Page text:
Federal regulators have closed the door to a broad range of potential mergers by using an artificially narrow lens to evaluate competition concerns, Federal Reserve Governor Michelle Bowman said today. Speaking at a community banking conference in St. Louis, Bowman reiterated her view that banking regulators and the Justice Department need to update the framework they use to evaluate the competitive effects of proposed bank mergers. Their approach fails to consider how technology has transformed access to banking services, and it ignores bank competitors such as credit unions and financial technology firms, she said.
“While one might naturally assume that approving mergers would always lead to a reduction of community bank lending, this result may not always be the case, as in markets viewed as less attractive or undesirable to large or regional banks, where the only option for community banks to survive may be to consolidate with other community banks in the same geographic area,” Bowman said. “Surely, some level of consolidation is preferable to the closure of community banks and the perpetuation of banking deserts or zombie banks.”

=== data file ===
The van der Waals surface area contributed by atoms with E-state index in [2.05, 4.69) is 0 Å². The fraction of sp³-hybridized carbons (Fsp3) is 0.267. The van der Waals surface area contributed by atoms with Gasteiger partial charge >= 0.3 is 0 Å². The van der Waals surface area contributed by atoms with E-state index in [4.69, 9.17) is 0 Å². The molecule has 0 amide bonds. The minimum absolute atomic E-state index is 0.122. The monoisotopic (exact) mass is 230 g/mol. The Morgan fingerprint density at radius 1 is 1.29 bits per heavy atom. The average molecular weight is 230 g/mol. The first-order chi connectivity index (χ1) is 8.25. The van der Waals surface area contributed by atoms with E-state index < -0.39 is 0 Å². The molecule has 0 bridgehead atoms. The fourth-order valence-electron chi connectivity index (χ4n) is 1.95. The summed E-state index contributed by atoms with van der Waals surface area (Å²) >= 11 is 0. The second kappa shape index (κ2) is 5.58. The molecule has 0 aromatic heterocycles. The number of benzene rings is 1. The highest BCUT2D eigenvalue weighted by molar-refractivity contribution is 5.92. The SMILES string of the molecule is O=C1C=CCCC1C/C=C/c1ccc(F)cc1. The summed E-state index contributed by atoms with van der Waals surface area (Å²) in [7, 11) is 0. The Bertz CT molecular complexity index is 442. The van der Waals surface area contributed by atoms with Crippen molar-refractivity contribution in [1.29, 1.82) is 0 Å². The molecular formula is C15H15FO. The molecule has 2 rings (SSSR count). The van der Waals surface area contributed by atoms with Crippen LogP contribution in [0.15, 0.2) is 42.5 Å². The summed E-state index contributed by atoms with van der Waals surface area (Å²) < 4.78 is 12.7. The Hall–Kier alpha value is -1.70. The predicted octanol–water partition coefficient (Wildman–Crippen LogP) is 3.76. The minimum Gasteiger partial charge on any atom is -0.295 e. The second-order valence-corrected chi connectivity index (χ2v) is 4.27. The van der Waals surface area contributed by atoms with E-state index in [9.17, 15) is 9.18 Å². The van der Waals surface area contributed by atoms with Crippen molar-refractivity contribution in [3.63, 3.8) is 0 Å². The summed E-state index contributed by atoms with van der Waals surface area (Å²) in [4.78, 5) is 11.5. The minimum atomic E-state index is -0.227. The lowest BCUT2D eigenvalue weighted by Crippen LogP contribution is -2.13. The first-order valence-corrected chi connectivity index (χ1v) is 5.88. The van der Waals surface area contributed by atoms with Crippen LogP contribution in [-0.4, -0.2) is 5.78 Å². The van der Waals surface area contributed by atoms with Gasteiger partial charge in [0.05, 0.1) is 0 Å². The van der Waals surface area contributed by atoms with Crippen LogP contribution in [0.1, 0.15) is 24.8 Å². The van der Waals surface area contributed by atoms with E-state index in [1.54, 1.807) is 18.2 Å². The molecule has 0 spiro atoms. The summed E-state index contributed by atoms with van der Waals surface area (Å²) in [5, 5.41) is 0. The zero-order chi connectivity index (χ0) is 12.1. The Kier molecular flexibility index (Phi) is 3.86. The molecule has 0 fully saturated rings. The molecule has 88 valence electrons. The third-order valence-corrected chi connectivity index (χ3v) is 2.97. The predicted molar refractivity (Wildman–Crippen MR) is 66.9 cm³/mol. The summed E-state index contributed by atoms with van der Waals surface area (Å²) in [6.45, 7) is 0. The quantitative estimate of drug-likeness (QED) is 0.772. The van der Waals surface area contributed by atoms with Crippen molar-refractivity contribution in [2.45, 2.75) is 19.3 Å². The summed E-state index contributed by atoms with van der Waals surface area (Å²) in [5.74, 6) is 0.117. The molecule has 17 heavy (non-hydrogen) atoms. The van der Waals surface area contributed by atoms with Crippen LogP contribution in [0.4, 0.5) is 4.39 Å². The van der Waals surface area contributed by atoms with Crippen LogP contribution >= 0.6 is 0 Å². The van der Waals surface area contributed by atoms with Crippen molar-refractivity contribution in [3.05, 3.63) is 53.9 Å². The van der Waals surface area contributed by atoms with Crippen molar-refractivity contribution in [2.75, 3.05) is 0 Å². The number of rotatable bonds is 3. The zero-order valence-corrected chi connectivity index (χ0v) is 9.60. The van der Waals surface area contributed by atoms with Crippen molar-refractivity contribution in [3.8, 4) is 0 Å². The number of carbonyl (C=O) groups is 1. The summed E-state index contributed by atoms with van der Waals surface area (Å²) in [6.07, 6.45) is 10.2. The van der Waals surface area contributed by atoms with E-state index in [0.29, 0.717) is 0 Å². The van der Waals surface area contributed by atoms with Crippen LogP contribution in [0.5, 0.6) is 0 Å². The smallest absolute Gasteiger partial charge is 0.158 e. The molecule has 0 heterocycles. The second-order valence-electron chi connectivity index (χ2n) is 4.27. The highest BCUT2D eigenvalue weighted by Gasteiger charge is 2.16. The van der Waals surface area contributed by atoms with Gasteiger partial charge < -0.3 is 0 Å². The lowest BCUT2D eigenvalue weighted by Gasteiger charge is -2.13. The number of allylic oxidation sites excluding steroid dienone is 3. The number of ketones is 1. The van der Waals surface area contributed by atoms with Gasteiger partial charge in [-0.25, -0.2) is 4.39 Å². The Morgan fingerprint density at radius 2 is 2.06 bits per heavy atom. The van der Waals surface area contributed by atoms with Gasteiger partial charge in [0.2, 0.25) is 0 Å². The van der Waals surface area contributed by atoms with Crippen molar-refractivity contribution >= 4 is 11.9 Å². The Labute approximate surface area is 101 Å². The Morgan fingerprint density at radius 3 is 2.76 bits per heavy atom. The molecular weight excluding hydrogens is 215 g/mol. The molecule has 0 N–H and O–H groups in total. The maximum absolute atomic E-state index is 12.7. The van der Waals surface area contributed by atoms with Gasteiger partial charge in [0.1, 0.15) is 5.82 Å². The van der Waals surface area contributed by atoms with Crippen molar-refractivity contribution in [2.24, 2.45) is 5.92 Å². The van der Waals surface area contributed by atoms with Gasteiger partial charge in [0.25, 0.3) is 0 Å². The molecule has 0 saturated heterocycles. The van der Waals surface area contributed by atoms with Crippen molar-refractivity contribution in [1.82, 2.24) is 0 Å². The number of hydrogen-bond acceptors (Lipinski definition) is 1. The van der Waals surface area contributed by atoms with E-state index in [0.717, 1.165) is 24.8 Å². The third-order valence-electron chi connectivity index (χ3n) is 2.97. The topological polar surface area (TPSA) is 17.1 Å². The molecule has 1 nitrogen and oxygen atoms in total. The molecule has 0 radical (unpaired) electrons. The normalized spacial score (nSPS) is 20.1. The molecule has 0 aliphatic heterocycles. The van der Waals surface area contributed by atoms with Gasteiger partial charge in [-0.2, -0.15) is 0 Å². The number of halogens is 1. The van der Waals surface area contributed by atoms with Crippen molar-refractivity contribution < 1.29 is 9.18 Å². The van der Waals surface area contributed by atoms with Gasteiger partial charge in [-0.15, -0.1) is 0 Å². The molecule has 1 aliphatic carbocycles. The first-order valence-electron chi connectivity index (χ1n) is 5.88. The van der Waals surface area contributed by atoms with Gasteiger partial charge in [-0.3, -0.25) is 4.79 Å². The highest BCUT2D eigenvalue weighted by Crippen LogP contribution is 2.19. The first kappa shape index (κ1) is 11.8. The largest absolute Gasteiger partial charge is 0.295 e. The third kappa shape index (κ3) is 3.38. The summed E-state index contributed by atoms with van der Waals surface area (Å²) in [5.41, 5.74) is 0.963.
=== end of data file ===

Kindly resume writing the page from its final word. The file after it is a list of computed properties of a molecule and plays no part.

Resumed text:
Bowman also said policymakers should re-examine the use of asset size when tailoring regulation. Instead, they “need a better framework to understand whether we should move beyond simple asset size thresholds when tailoring our regulatory rules to the risks that different banks pose based, perhaps not on size, but on business model,” she said,